Casey Anthony Trial: Forensic Evidence Comes Under Fire

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Red Huber / Reuters

Chief Judge Belvin Perry (L) confers with defense attorneys Cheney Mason (C) and Jose Baez (R) at the Orange County Courthouse during the trial of Casey Anthony (not pictured) in Orlando, Florida June 25, 2011.

It seems Jose Baez saved the big guns for the end. Little by little, over the course of the past week and a half, Casey Anthony’s defense lawyers have tried to chip away at the prosecution’s battery of scientific evidence that suggests Anthony killed her two-year-old daughter, Caylee. On day 29, they took the biggest swing yet at discrediting the most compelling — but also the most controversial — forensic evidence.

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Prosecutors attempted to prove that Anthony stashed Caylee’s body in the trunk of her car based on decomposition odor analysis, the study of chemicals released when a body decomposes, that prosecutors say were found in Anthony’s trunk. Dr. Arpad Vass, a scientist at the Oak Ridge National Laboratory, testified early in the trial that the presence of certain chemicals proves that there was a decomposing body in the trunk of the car.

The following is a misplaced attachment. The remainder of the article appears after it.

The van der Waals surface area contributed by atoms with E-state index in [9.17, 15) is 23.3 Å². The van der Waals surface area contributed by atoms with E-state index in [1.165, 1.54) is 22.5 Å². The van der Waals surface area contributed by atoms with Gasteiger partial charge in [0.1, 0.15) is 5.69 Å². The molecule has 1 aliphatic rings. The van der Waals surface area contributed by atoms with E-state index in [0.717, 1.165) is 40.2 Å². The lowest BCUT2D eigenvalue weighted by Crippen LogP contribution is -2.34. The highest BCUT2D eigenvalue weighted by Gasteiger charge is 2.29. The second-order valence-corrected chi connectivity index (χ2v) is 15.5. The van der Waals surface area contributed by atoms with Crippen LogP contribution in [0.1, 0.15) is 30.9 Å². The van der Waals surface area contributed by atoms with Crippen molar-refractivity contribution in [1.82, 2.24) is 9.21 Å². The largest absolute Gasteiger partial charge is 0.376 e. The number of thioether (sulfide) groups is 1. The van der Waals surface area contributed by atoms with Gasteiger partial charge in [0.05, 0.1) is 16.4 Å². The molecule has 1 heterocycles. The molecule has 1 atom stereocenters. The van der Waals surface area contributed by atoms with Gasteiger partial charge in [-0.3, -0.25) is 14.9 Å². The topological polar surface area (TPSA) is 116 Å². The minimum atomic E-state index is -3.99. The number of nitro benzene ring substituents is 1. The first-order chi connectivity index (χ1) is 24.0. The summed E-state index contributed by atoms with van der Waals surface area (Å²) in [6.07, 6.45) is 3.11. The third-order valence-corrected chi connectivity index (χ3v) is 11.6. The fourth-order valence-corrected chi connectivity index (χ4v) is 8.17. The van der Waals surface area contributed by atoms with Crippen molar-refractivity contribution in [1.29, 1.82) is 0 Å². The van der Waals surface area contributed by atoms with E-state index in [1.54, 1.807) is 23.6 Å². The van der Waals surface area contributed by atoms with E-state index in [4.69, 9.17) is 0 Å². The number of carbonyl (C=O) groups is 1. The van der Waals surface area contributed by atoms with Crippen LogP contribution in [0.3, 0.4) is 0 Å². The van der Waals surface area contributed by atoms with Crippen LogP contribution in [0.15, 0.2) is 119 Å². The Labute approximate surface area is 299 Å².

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But some experts questioned the validity of Vass’s methods and whether they should have been admitted in court. “It’s what the state calls ‘state of the art.’ It’s what I call ‘not ready for prime time,'” Dr. Lawrence Kobilinsky, head of the Forensic Sciences Department at the John Jay College of Criminal Justice, told TIME.“It’s not junk science, but it never should be brought into a courtroom at this stage.”

The defense has already called one expert whose testimony refutes Vass’s theory, but today’s witness, Dr. Kenneth Furton, a chemistry professor who studies the chemistry of human decomposition, directly refuted Vass’s techniques. “It’s my expert opinion that there’s currently no instrumental method that has been scientifically validated to the level that it could be used to identify the presence or absence of human decomposition,” Furton said.

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Furton’s testimony goes further than refuting damaging evidence; it calls into question whether Vass’s analysis should have been admitted in the first place. If Anthony is convicted of murdering her daughter, Baez will almost certainly argue that Furton’s testimony reflects the opinions of the greater scientific community. Florida, which adheres to the Frye standards of admitting scientific evidence, requires that the scientific community clearly support a technique before it can be used in a trial.

Today’s testimony came after an abrupt recess on Saturday where Casey was examined by three psychologists, who determined she is competent to continue with the trial. The defense is expected to wrap up its case this week.

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